Metro students race the clock to make winning pitches in Farm to Table Challenge

This is an archived article and the information in the article may be outdated. Please look at the time stamp on the story to see when it was last updated.

KANSAS CITY, Kan. -- Everyone dreams of winning money on a TV gameshow.

Students in the metro hot their own taste of that thrill on Tuesday, entering a Shark Tank-style event in Wyandotte County.

One minute. That's all the time given to student groups in the Farm to Table Challenge. Young people from 12 schools across the metro entered the would-be Shark Tank sponsored by Dairy Farmers of America. Their farm-to-table ideas could win part of $15,000 in grants for their schools.

Each group presented its ideas to a panel of four judges. In true Shark Tank tradition, a buzzer sounded if time ran out on their presentations. These student groups, representing high schools and middle schools from across the Kansas City metro, came up with their ideas on the fly, having gathered for quick brainstorming sessions earlier in the day. Those judges scrutinized their pitches, as they competed for grant cash, one thousand bucks at a time.

Their pitches presented ideas based on money, resources, nutrition and education:

  • "We can get local farmers to give us produce."
  • "You can choose any type of smoothie you want."
  • "We want to use our money for cooking supplies."

James Euston, an eighth-grader from Blue Valley Middle School, and his group, want to use the money for fresh fruit smoothies in the school cafeteria. They turned out to be one of 15 winners, after telling judges better nutrition would help them become better students.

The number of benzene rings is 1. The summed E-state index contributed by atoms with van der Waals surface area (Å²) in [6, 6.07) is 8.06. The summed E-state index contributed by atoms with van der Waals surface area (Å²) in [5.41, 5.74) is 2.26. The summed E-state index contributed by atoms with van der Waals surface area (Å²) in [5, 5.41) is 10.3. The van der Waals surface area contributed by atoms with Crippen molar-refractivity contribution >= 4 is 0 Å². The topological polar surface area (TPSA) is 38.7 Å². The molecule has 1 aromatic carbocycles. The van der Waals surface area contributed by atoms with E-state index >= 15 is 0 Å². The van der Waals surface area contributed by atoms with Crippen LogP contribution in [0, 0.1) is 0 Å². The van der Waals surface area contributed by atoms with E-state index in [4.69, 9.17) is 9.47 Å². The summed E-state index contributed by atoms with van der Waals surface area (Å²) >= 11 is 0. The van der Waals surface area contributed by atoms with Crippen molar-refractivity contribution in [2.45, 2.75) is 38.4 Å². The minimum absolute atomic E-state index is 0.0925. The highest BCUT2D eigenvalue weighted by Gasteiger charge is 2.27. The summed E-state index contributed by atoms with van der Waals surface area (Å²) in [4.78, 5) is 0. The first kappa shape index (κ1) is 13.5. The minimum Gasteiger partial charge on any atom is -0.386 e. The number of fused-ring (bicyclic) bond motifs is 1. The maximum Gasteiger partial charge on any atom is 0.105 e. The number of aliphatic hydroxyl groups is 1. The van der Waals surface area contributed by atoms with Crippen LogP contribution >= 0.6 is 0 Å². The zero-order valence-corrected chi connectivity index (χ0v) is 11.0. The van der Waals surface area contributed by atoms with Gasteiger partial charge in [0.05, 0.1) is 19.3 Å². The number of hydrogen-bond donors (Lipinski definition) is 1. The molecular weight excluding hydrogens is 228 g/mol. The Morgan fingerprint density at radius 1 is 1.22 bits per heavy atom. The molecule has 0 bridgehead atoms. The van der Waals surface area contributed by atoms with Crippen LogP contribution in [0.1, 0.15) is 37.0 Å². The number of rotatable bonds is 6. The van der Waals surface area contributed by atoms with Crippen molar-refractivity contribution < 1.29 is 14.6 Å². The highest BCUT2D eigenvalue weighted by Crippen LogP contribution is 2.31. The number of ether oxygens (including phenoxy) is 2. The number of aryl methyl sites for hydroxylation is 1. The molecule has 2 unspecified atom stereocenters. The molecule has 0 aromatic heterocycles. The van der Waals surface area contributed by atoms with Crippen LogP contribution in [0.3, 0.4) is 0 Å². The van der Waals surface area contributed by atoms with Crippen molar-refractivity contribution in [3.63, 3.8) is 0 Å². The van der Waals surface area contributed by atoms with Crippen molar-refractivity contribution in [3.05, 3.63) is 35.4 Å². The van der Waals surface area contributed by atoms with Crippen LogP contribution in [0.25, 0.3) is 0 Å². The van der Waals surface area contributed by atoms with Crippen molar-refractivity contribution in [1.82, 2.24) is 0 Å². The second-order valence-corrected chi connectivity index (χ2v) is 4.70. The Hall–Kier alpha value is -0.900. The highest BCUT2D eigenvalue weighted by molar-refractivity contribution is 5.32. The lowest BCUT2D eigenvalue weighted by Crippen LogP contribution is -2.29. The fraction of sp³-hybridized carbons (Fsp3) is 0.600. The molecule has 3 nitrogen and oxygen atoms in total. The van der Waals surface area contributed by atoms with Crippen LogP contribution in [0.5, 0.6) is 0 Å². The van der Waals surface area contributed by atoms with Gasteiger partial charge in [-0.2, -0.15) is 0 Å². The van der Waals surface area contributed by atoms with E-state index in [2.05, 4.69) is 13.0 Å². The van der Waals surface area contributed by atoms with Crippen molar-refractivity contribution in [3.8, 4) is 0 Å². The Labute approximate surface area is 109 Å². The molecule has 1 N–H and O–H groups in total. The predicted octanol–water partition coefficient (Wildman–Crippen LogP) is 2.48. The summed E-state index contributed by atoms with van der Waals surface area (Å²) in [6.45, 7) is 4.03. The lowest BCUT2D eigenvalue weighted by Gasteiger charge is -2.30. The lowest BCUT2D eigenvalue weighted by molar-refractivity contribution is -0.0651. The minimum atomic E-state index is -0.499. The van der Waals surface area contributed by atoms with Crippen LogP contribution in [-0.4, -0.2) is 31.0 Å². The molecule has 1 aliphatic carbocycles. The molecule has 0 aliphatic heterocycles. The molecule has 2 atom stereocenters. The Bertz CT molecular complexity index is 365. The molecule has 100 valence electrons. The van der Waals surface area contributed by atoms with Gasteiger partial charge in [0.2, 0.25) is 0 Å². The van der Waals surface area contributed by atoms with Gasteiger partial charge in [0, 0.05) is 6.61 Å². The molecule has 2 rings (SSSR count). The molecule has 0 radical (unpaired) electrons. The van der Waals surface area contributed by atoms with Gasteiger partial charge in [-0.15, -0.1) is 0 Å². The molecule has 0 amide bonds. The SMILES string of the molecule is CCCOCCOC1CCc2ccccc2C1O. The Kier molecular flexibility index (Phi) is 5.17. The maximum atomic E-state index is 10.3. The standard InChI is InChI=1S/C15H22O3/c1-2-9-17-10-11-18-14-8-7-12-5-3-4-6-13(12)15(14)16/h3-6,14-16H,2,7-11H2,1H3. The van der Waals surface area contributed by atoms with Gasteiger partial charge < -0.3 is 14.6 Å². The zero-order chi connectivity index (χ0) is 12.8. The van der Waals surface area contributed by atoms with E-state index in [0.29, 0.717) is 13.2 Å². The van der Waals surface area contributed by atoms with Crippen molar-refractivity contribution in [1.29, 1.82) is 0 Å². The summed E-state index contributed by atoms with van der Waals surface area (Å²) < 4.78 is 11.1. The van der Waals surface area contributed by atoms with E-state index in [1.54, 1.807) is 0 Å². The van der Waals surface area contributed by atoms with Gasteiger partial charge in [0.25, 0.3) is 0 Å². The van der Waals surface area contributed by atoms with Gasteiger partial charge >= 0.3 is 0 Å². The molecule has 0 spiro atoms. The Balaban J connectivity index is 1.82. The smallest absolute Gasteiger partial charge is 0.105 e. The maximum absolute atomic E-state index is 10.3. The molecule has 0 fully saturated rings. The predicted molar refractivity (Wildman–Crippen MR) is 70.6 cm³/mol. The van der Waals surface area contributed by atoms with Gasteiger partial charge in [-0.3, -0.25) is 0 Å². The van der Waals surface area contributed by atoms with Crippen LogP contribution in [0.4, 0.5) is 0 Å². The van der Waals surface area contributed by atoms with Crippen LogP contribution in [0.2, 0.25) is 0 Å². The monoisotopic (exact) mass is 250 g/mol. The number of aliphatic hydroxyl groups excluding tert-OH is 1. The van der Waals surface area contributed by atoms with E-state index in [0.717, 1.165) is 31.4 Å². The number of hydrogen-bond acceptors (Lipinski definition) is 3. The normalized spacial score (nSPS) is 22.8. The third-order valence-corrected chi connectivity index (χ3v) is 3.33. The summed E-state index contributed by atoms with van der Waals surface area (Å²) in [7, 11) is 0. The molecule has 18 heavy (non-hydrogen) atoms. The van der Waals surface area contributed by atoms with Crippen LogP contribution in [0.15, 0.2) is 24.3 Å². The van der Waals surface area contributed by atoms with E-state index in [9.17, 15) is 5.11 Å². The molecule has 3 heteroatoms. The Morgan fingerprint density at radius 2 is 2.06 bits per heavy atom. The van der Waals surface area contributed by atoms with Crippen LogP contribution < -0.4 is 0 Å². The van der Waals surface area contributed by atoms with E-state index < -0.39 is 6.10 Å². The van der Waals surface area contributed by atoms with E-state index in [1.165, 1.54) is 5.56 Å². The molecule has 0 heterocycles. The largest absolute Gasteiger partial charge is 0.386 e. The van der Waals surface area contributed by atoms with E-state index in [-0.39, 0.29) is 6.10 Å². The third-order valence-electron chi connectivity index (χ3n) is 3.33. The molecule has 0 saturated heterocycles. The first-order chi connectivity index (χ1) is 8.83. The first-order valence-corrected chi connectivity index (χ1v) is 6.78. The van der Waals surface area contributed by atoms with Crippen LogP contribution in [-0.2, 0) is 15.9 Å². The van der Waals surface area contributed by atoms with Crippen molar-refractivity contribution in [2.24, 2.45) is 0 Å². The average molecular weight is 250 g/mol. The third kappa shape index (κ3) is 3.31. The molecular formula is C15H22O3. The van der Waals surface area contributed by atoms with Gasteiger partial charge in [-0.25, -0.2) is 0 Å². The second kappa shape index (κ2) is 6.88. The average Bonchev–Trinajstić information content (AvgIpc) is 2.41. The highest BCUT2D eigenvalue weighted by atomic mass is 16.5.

"It will help our student body become healthier. When you're healthier, we'll perform better in grades and we will be more active learners," Euston said on Tuesday.

Tess Kinne, a sophomore from Fort Osage High School, says her group already has $500 to assist with an effort to ask regional farmers to donate fresh produce to their cafeteria. An extra dose of grant money from Dairy Farmers of America would be a positive addition, especially for the school's athletes, like Kinne, who long for healthier food to eat at school.

"We have to go to the school lunch to get lunch or to get something in our bodies. There aren't many options, like, fresh food options to pick from, or anything that's not breaded or packaged," Kinne told FOX 4 News.

Mike Lichte, DFA's Vice-President, says his idea people are excited to work with these industrious students, who are taking an interest in the betterment of their schools.

"Not all great ideas come from the super-intelligent adults," Lichte said. "We're there to give the helpful hand. We've been there. We have the experience. Hopefully, we can find a better-formed idea that we can bring from concept to implementation."

A DFA spokesperson says judges heard 24 total pitches, and others were interested in competing, since there was a waiting list to enter. That suggests they`ll hold this contest again in 2018.

Most of the panel of judges came from Dairy Farmers of America's leadership team. Adventure Capital and the Midwest Dairy Council were also sponsors of the event.